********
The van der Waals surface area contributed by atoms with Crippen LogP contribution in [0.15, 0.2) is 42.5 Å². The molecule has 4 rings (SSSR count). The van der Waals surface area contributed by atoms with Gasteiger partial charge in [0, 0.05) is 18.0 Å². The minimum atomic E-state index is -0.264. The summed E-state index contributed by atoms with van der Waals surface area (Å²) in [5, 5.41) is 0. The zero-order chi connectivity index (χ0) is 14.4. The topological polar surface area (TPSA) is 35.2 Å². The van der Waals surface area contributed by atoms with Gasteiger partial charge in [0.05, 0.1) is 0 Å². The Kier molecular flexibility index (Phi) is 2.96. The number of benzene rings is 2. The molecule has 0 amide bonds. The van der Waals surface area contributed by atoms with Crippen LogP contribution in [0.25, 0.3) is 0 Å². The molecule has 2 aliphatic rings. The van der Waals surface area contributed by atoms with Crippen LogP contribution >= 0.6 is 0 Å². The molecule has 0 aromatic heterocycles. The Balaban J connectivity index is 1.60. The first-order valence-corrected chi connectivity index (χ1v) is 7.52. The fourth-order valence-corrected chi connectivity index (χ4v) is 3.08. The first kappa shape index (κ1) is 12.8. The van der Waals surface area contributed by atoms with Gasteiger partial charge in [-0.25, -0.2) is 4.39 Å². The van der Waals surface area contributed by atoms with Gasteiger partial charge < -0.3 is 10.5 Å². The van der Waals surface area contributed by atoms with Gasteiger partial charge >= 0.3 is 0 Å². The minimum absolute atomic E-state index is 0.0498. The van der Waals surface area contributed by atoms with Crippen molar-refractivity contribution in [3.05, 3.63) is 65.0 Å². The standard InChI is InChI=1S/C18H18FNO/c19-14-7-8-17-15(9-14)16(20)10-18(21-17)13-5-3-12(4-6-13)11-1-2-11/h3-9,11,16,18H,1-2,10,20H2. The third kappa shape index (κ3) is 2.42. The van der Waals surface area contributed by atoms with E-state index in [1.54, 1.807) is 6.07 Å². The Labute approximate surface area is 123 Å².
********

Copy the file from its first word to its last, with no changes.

The van der Waals surface area contributed by atoms with Crippen LogP contribution in [0.15, 0.2) is 42.5 Å². The molecule has 4 rings (SSSR count). The van der Waals surface area contributed by atoms with Gasteiger partial charge in [0, 0.05) is 18.0 Å². The minimum atomic E-state index is -0.264. The summed E-state index contributed by atoms with van der Waals surface area (Å²) in [5, 5.41) is 0. The zero-order chi connectivity index (χ0) is 14.4. The topological polar surface area (TPSA) is 35.2 Å². The van der Waals surface area contributed by atoms with Gasteiger partial charge in [0.05, 0.1) is 0 Å². The Kier molecular flexibility index (Phi) is 2.96. The number of benzene rings is 2. The molecule has 0 amide bonds. The van der Waals surface area contributed by atoms with Crippen LogP contribution in [0.25, 0.3) is 0 Å². The molecule has 2 aliphatic rings. The van der Waals surface area contributed by atoms with Crippen LogP contribution >= 0.6 is 0 Å². The molecule has 0 aromatic heterocycles. The Balaban J connectivity index is 1.60. The first-order valence-corrected chi connectivity index (χ1v) is 7.52. The fourth-order valence-corrected chi connectivity index (χ4v) is 3.08. The first kappa shape index (κ1) is 12.8. The van der Waals surface area contributed by atoms with Gasteiger partial charge in [-0.25, -0.2) is 4.39 Å². The van der Waals surface area contributed by atoms with Gasteiger partial charge < -0.3 is 10.5 Å². The van der Waals surface area contributed by atoms with Gasteiger partial charge >= 0.3 is 0 Å². The minimum absolute atomic E-state index is 0.0498. The van der Waals surface area contributed by atoms with Crippen molar-refractivity contribution in [3.05, 3.63) is 65.0 Å². The standard InChI is InChI=1S/C18H18FNO/c19-14-7-8-17-15(9-14)16(20)10-18(21-17)13-5-3-12(4-6-13)11-1-2-11/h3-9,11,16,18H,1-2,10,20H2. The third kappa shape index (κ3) is 2.42. The van der Waals surface area contributed by atoms with E-state index in [1.54, 1.807) is 6.07 Å². The Labute approximate surface area is 123 Å².